The Inside Word

Queensland swings late and swings hard

As Queensland moves towards the State Election on October 26, the State’s politicians, political parties and compulsory preferential voting system are bound to come under intense scrutiny. But what about the behaviour of voters themselves? One of the peculiar aspects of Queensland’s voting patterns is that expected electoral tidal waves tend to form (or dissipate) very late in the political process. Very late can often mean the last 48 hours of a three-year or four-year parliamentary term. This has led to an adage that “Queensland swings late and swings hard”.  What this really means is that Queenslanders make up their minds late about how they will vote, and generally move en masse once they decide. This has been proven true time and again. 

For example, even though Campbell Newman won a record landslide at the 2012 state election, LNP strategists were not expecting the size of the result just days before. In fact, the then campaign manager has since often said that he did not see enough seats shifting to the LNP column on the Tuesday before the election. That is, just four days out from the biggest election win in the state’s history, the LNP was bracing for a loss.

Similarly, the Rob Borbidge-led coalition produced an unexpectedly sizeable swing at the 1995 State Election, which led them to power in a by-election nine months later.  And Peter Beattie turned the 2001 election into a referendum on Labor’s vote-rorts scandal, and produced a stunning result – moving from an embattled minority government to seizing 66 of 89 seats in the new Parliament. While Beattie’s victory was expected by election day, very few predicted the size of his win. In the 2019 ScoMo miracle campaign, some private Queensland polling was pointing to the surprise result a week out, but even then, the seats of Longman (a surprise gain) and Leichardt (an expected loss) both came back very strongly in final days.  

By contrast (and based on very personal experience) in the Tony Abbott 2013 election win, an expected wipeout for Labor in Queensland dissipated in the last 24 hours. The day before the election public polls predicted the LNP would win every seat except Rankin, and on election day the Newspoll pointed to a LNP “bluewash” of every seat including Rankin. But the expected tidal wave never broke, and the LNP finished up with just one gain – Petrie – in an election that produced a landslide across the rest of Australia. Queenslanders had, at the last minute, turned their backs on the incoming government. For those working on the pre-poll booths at that election, the change in public mood was palpable from lunchtime on Friday – just the day before the poll.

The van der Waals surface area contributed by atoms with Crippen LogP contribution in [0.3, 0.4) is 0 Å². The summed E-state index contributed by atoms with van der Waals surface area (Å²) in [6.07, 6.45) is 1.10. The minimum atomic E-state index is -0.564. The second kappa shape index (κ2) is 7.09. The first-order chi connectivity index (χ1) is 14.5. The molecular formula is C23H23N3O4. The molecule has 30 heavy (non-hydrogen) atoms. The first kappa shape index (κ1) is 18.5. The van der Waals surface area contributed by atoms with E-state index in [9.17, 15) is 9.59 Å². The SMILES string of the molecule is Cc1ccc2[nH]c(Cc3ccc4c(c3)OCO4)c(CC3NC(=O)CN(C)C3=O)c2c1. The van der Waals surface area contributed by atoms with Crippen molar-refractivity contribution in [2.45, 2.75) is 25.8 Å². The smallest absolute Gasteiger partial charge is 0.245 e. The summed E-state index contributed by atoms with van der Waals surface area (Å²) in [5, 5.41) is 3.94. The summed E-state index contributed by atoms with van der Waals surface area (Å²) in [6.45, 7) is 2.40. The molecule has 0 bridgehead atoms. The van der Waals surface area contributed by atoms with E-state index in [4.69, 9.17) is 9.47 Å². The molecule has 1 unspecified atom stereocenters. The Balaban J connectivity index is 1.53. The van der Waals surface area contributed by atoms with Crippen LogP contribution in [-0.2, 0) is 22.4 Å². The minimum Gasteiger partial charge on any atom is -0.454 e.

So, what does this mean for the 2024 election?  Interestingly, if there is a change of government as polls predict, the usual late swing could have the perverse effect of saving some Labor seats.  This is because at least one third of voters are expected to cast their ballots via pre-poll or post, well before election day.  That means that one third of the votes may come before any big swing, reducing its impact to only two thirds of what may otherwise have occurred. Arguably, this may have dampened the size of Labor’s victory in 2020, as COVID sent record numbers of voters to the pre-poll booths, where the LNP fared better than it did on election day once the pro-Labor mood was in full swing.

An election result in which the expected comprehensive landslide fails to materialise could be put down to last-minute voter hesitancy.  But if there are marked differences in voting patterns between the pre-poll and election day results, it may be that the old adage needs to be written to “Queensland swings late, but not as hard as it used to.”

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